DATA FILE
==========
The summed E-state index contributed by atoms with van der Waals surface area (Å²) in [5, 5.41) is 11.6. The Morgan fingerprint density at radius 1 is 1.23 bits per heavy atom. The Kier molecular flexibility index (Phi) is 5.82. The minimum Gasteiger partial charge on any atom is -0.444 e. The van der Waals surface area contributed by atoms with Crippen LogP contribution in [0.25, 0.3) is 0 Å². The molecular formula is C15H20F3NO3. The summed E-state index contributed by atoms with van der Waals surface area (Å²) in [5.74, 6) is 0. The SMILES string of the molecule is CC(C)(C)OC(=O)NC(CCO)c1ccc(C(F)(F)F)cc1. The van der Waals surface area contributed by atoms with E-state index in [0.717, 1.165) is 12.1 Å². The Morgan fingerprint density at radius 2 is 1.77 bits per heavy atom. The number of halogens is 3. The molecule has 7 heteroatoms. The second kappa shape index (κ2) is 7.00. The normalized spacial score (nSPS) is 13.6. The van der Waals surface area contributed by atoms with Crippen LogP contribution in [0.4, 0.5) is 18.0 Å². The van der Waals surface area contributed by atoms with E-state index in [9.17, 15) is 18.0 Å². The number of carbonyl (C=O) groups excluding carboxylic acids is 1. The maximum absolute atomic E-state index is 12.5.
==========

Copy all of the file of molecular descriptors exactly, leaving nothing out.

The summed E-state index contributed by atoms with van der Waals surface area (Å²) in [5, 5.41) is 11.6. The Morgan fingerprint density at radius 1 is 1.23 bits per heavy atom. The Kier molecular flexibility index (Phi) is 5.82. The minimum Gasteiger partial charge on any atom is -0.444 e. The van der Waals surface area contributed by atoms with Crippen LogP contribution in [0.25, 0.3) is 0 Å². The molecular formula is C15H20F3NO3. The summed E-state index contributed by atoms with van der Waals surface area (Å²) in [5.74, 6) is 0. The SMILES string of the molecule is CC(C)(C)OC(=O)NC(CCO)c1ccc(C(F)(F)F)cc1. The van der Waals surface area contributed by atoms with E-state index in [0.717, 1.165) is 12.1 Å². The Morgan fingerprint density at radius 2 is 1.77 bits per heavy atom. The number of halogens is 3. The molecule has 7 heteroatoms. The second kappa shape index (κ2) is 7.00. The normalized spacial score (nSPS) is 13.6. The van der Waals surface area contributed by atoms with Crippen LogP contribution in [0.4, 0.5) is 18.0 Å². The van der Waals surface area contributed by atoms with E-state index in [9.17, 15) is 18.0 Å². The number of carbonyl (C=O) groups excluding carboxylic acids is 1. The maximum absolute atomic E-state index is 12.5.